You didn't even read the article so how do you know it's garbage? There is a long list of references at the bottom - all peer reviewed articles which support the point of view. Are you going to refute all of them?

    Another member asked me for my opinion and experience, I gave it which is the point of this forum rather than name calling and contradiction which is all you seem to specialise in.

    I never said I was against stretching and gave good reasons why you might do it - again an opinion based on the views of multiple experts.
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  4. #34
    Registered User Alexftmuk's Avatar
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    count your age backwards ?
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  5. #35
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    You:


    Originally Posted by SuffolkPunch View Post
    I don't think there is any need for stretching or any other type of special old person exercise. I just do resistance training.
    .
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  6. #36
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    Me:

    Originally Posted by SuffolkPunch View Post
    There are benefits of stretching - but these are usually not what people think they are....
    You've got to read the stuff your objecting to otherwise nobody will take you seriously.

    Please say something that would cast doubt on my methods to achieve a healthy mobile body without anything other resistance training because nothing you've said so far has done that.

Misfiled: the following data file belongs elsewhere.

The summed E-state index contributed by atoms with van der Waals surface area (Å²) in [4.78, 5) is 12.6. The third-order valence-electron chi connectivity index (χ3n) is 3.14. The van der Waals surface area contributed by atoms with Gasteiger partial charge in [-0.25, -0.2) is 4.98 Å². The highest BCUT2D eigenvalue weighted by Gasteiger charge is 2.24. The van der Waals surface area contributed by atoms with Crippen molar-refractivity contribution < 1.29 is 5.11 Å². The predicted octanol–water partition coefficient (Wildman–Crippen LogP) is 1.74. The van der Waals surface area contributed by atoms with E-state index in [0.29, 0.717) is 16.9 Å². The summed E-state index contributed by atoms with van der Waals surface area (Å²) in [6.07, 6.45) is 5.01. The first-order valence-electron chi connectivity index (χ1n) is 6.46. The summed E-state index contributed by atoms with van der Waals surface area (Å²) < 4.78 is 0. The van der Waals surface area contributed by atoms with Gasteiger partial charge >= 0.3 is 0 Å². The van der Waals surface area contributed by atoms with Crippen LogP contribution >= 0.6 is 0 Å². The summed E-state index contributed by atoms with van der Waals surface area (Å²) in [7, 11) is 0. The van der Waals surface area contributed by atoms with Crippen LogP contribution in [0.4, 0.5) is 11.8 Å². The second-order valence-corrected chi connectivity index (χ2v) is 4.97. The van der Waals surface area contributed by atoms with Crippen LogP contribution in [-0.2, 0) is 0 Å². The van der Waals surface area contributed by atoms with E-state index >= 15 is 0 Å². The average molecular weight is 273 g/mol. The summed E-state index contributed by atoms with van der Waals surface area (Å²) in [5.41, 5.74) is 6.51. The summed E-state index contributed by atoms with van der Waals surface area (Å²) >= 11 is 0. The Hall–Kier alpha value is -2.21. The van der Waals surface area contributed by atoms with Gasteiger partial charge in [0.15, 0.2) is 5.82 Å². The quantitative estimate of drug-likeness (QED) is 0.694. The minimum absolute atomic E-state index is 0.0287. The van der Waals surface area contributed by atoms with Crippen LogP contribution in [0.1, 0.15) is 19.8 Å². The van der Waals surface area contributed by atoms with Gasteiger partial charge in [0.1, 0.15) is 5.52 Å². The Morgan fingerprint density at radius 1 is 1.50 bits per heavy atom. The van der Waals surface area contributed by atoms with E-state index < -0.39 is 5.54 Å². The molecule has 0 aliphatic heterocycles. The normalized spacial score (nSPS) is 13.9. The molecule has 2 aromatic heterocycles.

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  7. #37
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    Originally Posted by ENCBBQ View Post
    I need to work in some agility or plyometrics or something on off days to loosen my 50yo body up.

    Any suggestions? Anyone doing anything fun?
    Truthfully? I started hanging out here. I started hanging out two years ago with FB's "Runner's World Streakers". No, not that kind. One of the best forum's for major encouragement no matter where you are on the scale (no pun intended). Last, depending on the workout, three Aleve.
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  8. #38
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    Originally Posted by ENCBBQ View Post
    I need to work in some agility or plyometrics or something on off days to loosen my 50yo body up.

    Any suggestions? Anyone doing anything fun?
    Snowboarding.

    Pick something you find fun that moves your body in ways that complement your lifting, loosens up your joints, relieves some stress, and keeps your body and mind feeling a bit younger.
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  9. #39
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    Started to take notes, then realized I'm 72...
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    Just start exercising and take it one day at a time. Once you get in a habit, then you'll get back on track.